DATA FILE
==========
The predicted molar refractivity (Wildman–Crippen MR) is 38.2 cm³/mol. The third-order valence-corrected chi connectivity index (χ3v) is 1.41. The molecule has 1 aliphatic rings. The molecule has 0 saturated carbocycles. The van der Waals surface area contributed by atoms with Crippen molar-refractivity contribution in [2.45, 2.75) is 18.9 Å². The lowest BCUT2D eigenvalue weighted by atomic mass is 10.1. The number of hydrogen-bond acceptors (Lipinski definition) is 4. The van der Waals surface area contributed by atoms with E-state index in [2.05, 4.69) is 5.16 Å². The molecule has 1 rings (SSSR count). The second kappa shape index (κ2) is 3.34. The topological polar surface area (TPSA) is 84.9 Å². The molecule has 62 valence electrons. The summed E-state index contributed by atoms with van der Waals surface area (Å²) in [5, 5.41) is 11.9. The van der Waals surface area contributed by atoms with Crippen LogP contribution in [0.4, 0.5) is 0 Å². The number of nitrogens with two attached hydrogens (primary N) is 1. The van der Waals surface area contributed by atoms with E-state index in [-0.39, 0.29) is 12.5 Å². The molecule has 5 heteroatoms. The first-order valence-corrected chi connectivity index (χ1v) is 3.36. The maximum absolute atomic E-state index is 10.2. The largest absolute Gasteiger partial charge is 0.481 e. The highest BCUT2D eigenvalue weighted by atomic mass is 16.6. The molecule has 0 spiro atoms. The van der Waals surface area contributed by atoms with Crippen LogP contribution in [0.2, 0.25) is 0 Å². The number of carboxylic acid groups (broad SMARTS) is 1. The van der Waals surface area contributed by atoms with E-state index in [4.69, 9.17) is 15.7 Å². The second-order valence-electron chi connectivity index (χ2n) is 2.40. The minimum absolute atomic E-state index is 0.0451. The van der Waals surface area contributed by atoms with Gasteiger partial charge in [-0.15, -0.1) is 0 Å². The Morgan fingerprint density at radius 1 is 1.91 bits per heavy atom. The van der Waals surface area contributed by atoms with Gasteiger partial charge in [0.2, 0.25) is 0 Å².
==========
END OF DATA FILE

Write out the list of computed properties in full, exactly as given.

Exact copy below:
The predicted molar refractivity (Wildman–Crippen MR) is 38.2 cm³/mol. The third-order valence-corrected chi connectivity index (χ3v) is 1.41. The molecule has 1 aliphatic rings. The molecule has 0 saturated carbocycles. The van der Waals surface area contributed by atoms with Crippen molar-refractivity contribution in [2.45, 2.75) is 18.9 Å². The lowest BCUT2D eigenvalue weighted by atomic mass is 10.1. The number of hydrogen-bond acceptors (Lipinski definition) is 4. The van der Waals surface area contributed by atoms with E-state index in [2.05, 4.69) is 5.16 Å². The molecule has 1 rings (SSSR count). The second kappa shape index (κ2) is 3.34. The topological polar surface area (TPSA) is 84.9 Å². The molecule has 62 valence electrons. The summed E-state index contributed by atoms with van der Waals surface area (Å²) in [5, 5.41) is 11.9. The van der Waals surface area contributed by atoms with Crippen LogP contribution in [0.4, 0.5) is 0 Å². The number of nitrogens with two attached hydrogens (primary N) is 1. The van der Waals surface area contributed by atoms with E-state index in [-0.39, 0.29) is 12.5 Å². The molecule has 5 heteroatoms. The first-order valence-corrected chi connectivity index (χ1v) is 3.36. The maximum absolute atomic E-state index is 10.2. The largest absolute Gasteiger partial charge is 0.481 e. The highest BCUT2D eigenvalue weighted by atomic mass is 16.6. The molecule has 0 spiro atoms. The van der Waals surface area contributed by atoms with Crippen LogP contribution in [0.2, 0.25) is 0 Å². The number of carboxylic acid groups (broad SMARTS) is 1. The van der Waals surface area contributed by atoms with E-state index in [4.69, 9.17) is 15.7 Å². The second-order valence-electron chi connectivity index (χ2n) is 2.40. The minimum absolute atomic E-state index is 0.0451. The van der Waals surface area contributed by atoms with Gasteiger partial charge in [-0.15, -0.1) is 0 Å². The Morgan fingerprint density at radius 1 is 1.91 bits per heavy atom. The van der Waals surface area contributed by atoms with Gasteiger partial charge in [0.2, 0.25) is 0 Å².